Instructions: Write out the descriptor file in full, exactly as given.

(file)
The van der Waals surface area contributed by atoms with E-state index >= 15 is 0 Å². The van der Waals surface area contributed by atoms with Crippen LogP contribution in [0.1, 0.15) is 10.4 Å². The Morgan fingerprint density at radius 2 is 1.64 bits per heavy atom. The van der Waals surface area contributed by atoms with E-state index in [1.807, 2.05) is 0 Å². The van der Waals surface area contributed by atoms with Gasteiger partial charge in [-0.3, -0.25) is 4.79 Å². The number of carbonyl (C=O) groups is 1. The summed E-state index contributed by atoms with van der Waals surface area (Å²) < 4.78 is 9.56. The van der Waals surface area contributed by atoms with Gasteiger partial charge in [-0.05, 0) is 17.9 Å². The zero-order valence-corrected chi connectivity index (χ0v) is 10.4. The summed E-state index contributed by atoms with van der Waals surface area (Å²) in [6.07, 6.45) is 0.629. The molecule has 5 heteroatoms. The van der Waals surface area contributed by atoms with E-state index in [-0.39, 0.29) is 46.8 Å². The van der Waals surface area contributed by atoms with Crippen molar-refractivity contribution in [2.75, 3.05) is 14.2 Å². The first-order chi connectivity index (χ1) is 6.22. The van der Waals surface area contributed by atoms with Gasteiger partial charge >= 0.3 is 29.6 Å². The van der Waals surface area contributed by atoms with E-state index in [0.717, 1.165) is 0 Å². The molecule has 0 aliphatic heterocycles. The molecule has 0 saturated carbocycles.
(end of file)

The van der Waals surface area contributed by atoms with E-state index >= 15 is 0 Å². The van der Waals surface area contributed by atoms with Crippen LogP contribution in [0.1, 0.15) is 10.4 Å². The Morgan fingerprint density at radius 2 is 1.64 bits per heavy atom. The van der Waals surface area contributed by atoms with E-state index in [1.807, 2.05) is 0 Å². The van der Waals surface area contributed by atoms with Gasteiger partial charge in [-0.3, -0.25) is 4.79 Å². The number of carbonyl (C=O) groups is 1. The summed E-state index contributed by atoms with van der Waals surface area (Å²) < 4.78 is 9.56. The van der Waals surface area contributed by atoms with Gasteiger partial charge in [-0.05, 0) is 17.9 Å². The zero-order valence-corrected chi connectivity index (χ0v) is 10.4. The summed E-state index contributed by atoms with van der Waals surface area (Å²) in [6.07, 6.45) is 0.629. The molecule has 5 heteroatoms. The van der Waals surface area contributed by atoms with E-state index in [-0.39, 0.29) is 46.8 Å². The van der Waals surface area contributed by atoms with Crippen molar-refractivity contribution in [2.75, 3.05) is 14.2 Å². The first-order chi connectivity index (χ1) is 6.22. The van der Waals surface area contributed by atoms with Gasteiger partial charge >= 0.3 is 29.6 Å². The van der Waals surface area contributed by atoms with E-state index in [0.717, 1.165) is 0 Å². The molecule has 0 aliphatic heterocycles. The molecule has 0 saturated carbocycles.